At IFSEC International 2014, the HDcctv Alliance will be exhibiting on Stand D265, where visitors are encouraged to meet Alliance members, see the latest HDcctv technology in operation and discover more about the benefits of HDcctv 2.0.

*To book a meeting at IFSEC International 2014, or find out more about HDcctv 2.0, e-mail: membership@highdefcctv.org

**IFSEC International 2014 takes place at ExCeL London from June 17-19. Visit: http://www.ifsec.co.uk for more information and to register as a visitor.

***The HDcctv Alliance is also taking part in the IFSEC Academy Conference Programme at IFSEC International. Attendance is free. Here are the details:

IFSEC International Academy 2014

Smart Buildings Theatre, Tuesday 17 June 2014

11.30 am-12.00 noon
‘The Future of HD Surveillance in Smart Buildings’
Todd Rockoff, Chairman and Executive Director, HDcctv Alliance
Giovanni Pugliese, CEO, Telecom & Security

Many major manufacturers have recognised end user demand for HD video, whatever the transport technology – hence their embracing of HD-SDI alongside IP cameras. Now, with the 2014 ratification of two advanced HDcctv standards, the options for providing end users with a High Definition surveillance system are greater than ever. What does this mean for CCTV system designers and specifiers? Are HDcctv cameras cost-effective in IP-based systems? What are the ideal situations in which to choose megapixel IP cameras instead of HDcctv cameras? What will the HD system of the future look like?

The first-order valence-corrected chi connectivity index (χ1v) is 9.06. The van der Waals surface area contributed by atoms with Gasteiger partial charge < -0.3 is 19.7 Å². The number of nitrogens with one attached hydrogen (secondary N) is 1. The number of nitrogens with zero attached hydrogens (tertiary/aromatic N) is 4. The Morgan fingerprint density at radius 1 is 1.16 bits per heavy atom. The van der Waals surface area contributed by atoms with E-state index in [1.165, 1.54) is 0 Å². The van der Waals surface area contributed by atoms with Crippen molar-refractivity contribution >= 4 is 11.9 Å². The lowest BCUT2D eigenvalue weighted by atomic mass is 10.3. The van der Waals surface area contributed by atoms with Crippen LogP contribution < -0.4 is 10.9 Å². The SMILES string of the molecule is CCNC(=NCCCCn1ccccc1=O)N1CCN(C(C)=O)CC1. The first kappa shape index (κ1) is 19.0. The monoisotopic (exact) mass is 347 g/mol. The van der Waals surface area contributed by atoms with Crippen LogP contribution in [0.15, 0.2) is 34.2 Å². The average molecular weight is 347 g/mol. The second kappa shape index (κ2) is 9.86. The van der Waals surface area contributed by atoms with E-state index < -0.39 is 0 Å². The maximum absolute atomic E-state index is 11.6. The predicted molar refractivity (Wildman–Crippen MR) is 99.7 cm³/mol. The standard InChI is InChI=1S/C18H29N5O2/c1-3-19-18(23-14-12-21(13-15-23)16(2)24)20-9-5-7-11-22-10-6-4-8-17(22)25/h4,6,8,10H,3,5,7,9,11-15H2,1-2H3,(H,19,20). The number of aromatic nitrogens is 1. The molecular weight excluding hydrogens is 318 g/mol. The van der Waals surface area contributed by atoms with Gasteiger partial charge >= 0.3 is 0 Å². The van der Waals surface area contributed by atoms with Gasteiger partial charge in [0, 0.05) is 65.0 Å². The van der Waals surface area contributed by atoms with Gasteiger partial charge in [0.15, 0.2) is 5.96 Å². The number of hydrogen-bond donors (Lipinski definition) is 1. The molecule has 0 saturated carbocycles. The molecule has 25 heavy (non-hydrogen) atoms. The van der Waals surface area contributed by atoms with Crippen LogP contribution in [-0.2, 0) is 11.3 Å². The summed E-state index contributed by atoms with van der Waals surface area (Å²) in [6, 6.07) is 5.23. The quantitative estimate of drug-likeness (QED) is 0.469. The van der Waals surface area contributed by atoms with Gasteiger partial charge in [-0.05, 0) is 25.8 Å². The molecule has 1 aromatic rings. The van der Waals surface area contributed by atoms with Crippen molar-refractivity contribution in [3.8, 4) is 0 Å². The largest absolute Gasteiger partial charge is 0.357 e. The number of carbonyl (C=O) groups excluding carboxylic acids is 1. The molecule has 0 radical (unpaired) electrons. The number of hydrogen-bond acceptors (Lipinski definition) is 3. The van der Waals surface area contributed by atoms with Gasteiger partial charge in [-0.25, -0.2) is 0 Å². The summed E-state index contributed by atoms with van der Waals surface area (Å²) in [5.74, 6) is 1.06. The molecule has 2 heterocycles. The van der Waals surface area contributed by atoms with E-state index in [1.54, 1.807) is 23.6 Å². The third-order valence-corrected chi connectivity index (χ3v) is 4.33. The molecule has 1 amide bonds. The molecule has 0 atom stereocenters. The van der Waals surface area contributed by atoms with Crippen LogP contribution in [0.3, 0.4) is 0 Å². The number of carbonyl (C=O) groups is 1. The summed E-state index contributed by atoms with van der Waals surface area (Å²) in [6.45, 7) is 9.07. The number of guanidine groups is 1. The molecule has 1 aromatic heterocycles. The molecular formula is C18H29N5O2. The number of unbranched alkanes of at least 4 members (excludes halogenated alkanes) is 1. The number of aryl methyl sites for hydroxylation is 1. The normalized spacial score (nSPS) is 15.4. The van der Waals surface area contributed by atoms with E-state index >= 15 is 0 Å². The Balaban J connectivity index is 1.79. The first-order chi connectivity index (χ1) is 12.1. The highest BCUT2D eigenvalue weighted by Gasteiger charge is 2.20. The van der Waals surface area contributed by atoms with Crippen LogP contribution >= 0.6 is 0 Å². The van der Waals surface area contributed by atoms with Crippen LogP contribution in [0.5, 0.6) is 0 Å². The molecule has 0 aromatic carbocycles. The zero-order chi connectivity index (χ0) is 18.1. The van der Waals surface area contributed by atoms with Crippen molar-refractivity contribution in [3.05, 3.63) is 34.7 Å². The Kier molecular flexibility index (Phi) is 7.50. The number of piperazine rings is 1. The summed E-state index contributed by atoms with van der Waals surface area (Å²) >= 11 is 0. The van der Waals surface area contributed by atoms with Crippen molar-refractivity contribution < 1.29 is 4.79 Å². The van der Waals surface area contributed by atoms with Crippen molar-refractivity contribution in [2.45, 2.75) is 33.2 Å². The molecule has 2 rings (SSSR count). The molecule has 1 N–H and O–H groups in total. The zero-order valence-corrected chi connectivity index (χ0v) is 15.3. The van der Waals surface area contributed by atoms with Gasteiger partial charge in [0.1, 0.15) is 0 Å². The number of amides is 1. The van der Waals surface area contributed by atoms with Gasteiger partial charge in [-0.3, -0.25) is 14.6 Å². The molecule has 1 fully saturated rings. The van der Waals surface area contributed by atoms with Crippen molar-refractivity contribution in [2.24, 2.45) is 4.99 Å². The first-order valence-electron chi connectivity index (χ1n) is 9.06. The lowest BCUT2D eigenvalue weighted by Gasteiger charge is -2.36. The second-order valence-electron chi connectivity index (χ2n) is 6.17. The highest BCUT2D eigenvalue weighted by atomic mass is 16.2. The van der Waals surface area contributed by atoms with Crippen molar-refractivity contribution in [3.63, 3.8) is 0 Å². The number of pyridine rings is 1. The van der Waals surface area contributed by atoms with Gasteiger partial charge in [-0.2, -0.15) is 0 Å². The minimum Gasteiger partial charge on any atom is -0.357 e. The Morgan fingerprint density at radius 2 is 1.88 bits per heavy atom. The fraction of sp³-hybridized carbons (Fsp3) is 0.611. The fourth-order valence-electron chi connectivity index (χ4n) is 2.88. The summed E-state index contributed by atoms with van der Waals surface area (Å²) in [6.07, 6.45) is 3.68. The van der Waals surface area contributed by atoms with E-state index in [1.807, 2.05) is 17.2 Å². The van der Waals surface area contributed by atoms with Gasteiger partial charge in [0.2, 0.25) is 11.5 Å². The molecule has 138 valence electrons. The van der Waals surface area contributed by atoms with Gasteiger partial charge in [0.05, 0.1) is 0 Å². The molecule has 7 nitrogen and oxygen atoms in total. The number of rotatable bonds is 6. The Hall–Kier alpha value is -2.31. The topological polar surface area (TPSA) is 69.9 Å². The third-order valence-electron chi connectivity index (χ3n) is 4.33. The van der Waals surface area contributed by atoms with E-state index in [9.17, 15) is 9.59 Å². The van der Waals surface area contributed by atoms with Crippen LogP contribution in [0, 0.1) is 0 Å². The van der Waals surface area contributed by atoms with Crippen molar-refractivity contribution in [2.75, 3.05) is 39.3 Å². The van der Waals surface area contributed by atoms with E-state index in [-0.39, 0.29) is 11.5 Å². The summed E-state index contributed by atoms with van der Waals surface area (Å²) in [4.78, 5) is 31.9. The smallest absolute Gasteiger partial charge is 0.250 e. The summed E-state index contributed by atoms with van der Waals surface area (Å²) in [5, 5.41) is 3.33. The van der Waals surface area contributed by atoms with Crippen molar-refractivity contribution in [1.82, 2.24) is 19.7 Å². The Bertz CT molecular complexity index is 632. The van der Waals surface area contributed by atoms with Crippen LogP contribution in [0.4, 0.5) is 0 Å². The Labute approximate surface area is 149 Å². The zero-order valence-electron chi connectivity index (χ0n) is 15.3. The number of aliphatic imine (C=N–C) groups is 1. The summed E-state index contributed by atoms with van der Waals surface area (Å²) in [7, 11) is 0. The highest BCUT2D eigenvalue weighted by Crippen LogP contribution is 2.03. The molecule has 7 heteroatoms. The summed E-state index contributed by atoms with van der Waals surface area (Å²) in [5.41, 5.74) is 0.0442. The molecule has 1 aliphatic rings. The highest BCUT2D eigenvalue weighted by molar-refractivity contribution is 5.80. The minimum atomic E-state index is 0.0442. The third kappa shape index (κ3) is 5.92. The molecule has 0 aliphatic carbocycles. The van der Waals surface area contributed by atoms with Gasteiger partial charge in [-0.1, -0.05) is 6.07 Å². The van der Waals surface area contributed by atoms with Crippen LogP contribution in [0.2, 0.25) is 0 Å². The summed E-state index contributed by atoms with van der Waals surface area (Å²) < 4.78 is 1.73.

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Borderpol News: Organised crime “worth an estimated 870 billion US dollars per annum”

The latest Borderpol International Workshop was hosted by the National University of Public Service in Hungary under the direction of Police Brigadier General Gabor Kovacs.

Over 40 representatives from Interpol, Europol, the OSCE, the Turkish National Police, the Police Force of Slovakia, the Dutch Royal Marachausees, Romania, Serbia, Germany, Hungary and others from central and eastern Europe attended the gathering.

The Keynote Speech by Peter Talas from the University of Defence Research in Hungary gave a stark overview of global organised crime figures from the UNODC. Organised crime is now worth an estimated 870 billion US dollars per annum and represents the 15th largest ‘economy’ in the world.